Community Lived Out

Description

Living in community can take on a variety of looks. See how one church in Bowling Green, Kentucky engages in community every Sunday.

I spent this last weekend with a very unique – and very cool – church community in Bowling Green, Kentucky. They simply refer to themselves as The Church at Bowling Green. Hmmm… sounds a lot like The Church at Ephesus, or Philippi, or Colossae.

I had been there a couple times before, but I was reminded again why I like visiting so much. They take the whole “community” idea very, very seriously. It almost feels weird to use the word seriously to describe how they go about building and developing community. It is so woven into the fabric of who they are that it doesn’t seem like something they have to seriously think about much. They just do it.

Here’s what I mean. They meet in a school. When I got there 30 minutes early I saw the familiar sight of people setting up and getting ready. The first thing I noticed was that they actually set up the schools tables instead of just chairs. And they set them up “in the round.” They sat, stood, and sung looking at each other. Engaged with each other.

There was music – all a cappella – and announcements and a time of open sharing and praying for each other. I was introduced and shared the first part of Romans. Then there was the Lord’s Supper (which they do every week). And it lasted 20 minutes. Not because there was quiet music and personal prayer. It lasted 20 minutes because they gather around the tables, pour each other glasses of grape juice, break off chunks of bread, and have a meal together. They talk about the Lord’s Supper. They have conversations about whatever has been shared that morning. What they are learning… struggling with… trying to apply.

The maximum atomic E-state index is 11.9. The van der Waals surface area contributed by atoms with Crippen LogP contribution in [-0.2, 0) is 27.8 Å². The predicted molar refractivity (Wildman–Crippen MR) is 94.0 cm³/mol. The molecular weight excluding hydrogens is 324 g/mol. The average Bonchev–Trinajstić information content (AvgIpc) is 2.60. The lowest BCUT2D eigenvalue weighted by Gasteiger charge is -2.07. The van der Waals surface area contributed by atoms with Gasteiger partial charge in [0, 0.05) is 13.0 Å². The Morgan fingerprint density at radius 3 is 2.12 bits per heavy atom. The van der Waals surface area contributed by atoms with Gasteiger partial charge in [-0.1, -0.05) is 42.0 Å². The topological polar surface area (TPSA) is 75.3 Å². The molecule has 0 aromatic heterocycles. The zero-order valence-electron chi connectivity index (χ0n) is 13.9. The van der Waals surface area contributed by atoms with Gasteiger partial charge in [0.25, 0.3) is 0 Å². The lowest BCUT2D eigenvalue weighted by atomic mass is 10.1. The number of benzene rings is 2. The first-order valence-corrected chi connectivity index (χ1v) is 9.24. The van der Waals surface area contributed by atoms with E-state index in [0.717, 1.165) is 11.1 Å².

At that point – and all the kids have returned from classes by now to share in the meal – I continued with the last five chapters of Romans. A couple more songs and people were dismissed. But not to go home (although a few did). They were dismissed to set out all the food for lunch. Every week – yep, you heard that correctly – they have a potluck lunch and eat together. And they don’t eat and run. They stay. They talk. They laugh.

They start at 10am and the last few families typically trickle out about 2:30 in the afternoon. This happens every week. That night we gathered again to talk about Like Ice Cream (my book about helping the next generation fall in love with God’s Word). About 60 people came back – 20 of whom were little kids. It was a little noisy, but it was beautiful. I loved it. And they brought ice cream (also beautiful!) so they could stay and hang out and be together some more.

Oh… and I guess about four of the families hadn’t had enough time together, because they all went out afterward (about 8:30pm) to a Mexican restaurant for another 90 minutes. More food. More laughing. More sharing. More… well… community.

Yes… this was a wonderful weekend.

Where have you seen community lived out?

 

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